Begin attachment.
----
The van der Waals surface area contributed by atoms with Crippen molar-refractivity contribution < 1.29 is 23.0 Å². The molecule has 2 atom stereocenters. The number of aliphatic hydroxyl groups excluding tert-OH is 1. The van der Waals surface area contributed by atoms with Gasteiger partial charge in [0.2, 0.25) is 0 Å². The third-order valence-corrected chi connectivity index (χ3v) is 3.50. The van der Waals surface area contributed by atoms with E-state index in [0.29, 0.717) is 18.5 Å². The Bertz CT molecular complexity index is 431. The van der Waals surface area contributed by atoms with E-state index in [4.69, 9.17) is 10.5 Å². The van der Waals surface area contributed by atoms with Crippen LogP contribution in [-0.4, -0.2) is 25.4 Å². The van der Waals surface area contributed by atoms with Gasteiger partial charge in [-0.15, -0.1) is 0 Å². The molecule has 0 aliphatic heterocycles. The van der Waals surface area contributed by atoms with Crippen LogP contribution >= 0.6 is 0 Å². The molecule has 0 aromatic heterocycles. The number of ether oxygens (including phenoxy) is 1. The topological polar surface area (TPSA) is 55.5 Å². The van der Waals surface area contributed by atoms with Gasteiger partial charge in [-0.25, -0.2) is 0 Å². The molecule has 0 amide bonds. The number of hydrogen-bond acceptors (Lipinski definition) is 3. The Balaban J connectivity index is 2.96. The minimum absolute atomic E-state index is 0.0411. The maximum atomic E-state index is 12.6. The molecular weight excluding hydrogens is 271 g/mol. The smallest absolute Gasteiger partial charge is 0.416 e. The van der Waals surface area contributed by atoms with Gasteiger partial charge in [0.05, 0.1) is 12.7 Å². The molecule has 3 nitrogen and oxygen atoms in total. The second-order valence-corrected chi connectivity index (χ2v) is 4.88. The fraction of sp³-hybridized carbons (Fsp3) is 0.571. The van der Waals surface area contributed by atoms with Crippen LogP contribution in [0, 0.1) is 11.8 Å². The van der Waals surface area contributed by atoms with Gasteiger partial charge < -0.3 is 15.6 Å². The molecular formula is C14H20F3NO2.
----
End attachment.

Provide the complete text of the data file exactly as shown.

The van der Waals surface area contributed by atoms with Crippen molar-refractivity contribution < 1.29 is 23.0 Å². The molecule has 2 atom stereocenters. The number of aliphatic hydroxyl groups excluding tert-OH is 1. The van der Waals surface area contributed by atoms with Gasteiger partial charge in [0.2, 0.25) is 0 Å². The third-order valence-corrected chi connectivity index (χ3v) is 3.50. The van der Waals surface area contributed by atoms with E-state index in [0.29, 0.717) is 18.5 Å². The Bertz CT molecular complexity index is 431. The van der Waals surface area contributed by atoms with E-state index in [4.69, 9.17) is 10.5 Å². The van der Waals surface area contributed by atoms with Crippen LogP contribution in [-0.4, -0.2) is 25.4 Å². The van der Waals surface area contributed by atoms with Gasteiger partial charge in [-0.15, -0.1) is 0 Å². The molecule has 0 aliphatic heterocycles. The van der Waals surface area contributed by atoms with Crippen LogP contribution >= 0.6 is 0 Å². The molecule has 0 aromatic heterocycles. The number of ether oxygens (including phenoxy) is 1. The topological polar surface area (TPSA) is 55.5 Å². The van der Waals surface area contributed by atoms with Gasteiger partial charge in [-0.25, -0.2) is 0 Å². The molecule has 0 amide bonds. The number of hydrogen-bond acceptors (Lipinski definition) is 3. The Balaban J connectivity index is 2.96. The minimum absolute atomic E-state index is 0.0411. The maximum atomic E-state index is 12.6. The molecular weight excluding hydrogens is 271 g/mol. The smallest absolute Gasteiger partial charge is 0.416 e. The van der Waals surface area contributed by atoms with Gasteiger partial charge in [0.05, 0.1) is 12.7 Å². The molecule has 3 nitrogen and oxygen atoms in total. The second-order valence-corrected chi connectivity index (χ2v) is 4.88. The fraction of sp³-hybridized carbons (Fsp3) is 0.571. The van der Waals surface area contributed by atoms with Crippen LogP contribution in [0, 0.1) is 11.8 Å². The van der Waals surface area contributed by atoms with Gasteiger partial charge < -0.3 is 15.6 Å². The molecular formula is C14H20F3NO2.